This weekend, the Clarion Ledger did a front page deep dive over what they term to be the stagnant or waning influence of black leaders in the state. For the majority of the piece, the singular litmus test they used was the lack of a statewide black elected official.
In typical fashion, they buried the lede. The best, though not necessarily the most qualified, candidate wins political races. Period. And interestingly, nowhere in the article did the Clarion Ledger explore the role of policy (i.e. black candidates negotiating on policy) as a means for better success in winning political races.
The reason that a black Mississippian has not been elected to a statewide office is because there’s not been an election contest where the candidate who happened to be black was a better political candidate than the candidate that happened to be white. The two most outstanding in recent history were Gary Anderson, who ran for Treasurer against Tate Reeves in 2003 and Insurance Commissioner againstMike Chaney in 2007 and former Hattiesburg Mayor Johnny Dupree who ran for Governor against Phil Bryant in 2011.
First the Anderson race. Anderson by all accounts had great experience in government and was plenty qualified for the jobs he was seeking. And Anderson did have some support in the white community. However, he was substantially outraised and outworked by Reeves and Chaney, who were unquestionably the better political candidates.
Though Dupree had good experience as the mayor of one of the larger cities in Mississippi (where he enjoyed black and white support), Johnny Dupree ran into a political buzzsaw in the form of Phil Bryant.
I still firmly believe that the first statewide black elected leader will be a Republican. For the right candidate, I believe there will be an appetite for it. The main ingredient for that to happen for there to be black elected Republicans (whether they run as Republicans or switch parties) in the lower ranks to build that momentum.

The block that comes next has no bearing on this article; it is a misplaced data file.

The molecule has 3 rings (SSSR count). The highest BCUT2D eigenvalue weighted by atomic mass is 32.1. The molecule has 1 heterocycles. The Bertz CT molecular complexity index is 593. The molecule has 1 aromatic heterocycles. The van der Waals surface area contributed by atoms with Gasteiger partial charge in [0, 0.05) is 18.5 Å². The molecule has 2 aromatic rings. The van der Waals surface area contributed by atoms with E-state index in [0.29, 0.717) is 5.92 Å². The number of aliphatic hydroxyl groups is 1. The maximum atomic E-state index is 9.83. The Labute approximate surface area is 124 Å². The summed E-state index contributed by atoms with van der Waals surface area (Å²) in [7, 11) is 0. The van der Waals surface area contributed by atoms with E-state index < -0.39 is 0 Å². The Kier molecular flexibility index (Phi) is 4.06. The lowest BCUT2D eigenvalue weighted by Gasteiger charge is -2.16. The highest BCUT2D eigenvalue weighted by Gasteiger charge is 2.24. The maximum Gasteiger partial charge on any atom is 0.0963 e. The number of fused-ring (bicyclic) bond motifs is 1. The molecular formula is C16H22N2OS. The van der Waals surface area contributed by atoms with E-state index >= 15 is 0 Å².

And Democrats know what the stakes are. MS Democrat Party Chair Bobby Moak publicly castigated Rep. Angela Cockerham (D) just because of her committee chairmanship and intermittent support of Republicans on a few key votes.
With the majority that the Republican party has, particularly in the Legislature, the absence of a black Republican in the Legislature or for statewide office is a major failure of both the Republican Party leadership and elected Republican leadership in the last few years. It’s pretty easy rest on your laurels with numerical superiority, but given our past, Republicans ought to prioritize black participation in its ranks that voters can see, and work to destigmatize voting Republican for the vast majority of black voters.
That won’t happen without effort and maybe even a little compromise by both the GOP and black political leaders. But the upside of more political power for black elected officials and literally being able to change the electoral math long term in the state for the GOP far outweighs the short term effort expended to make progress on that front.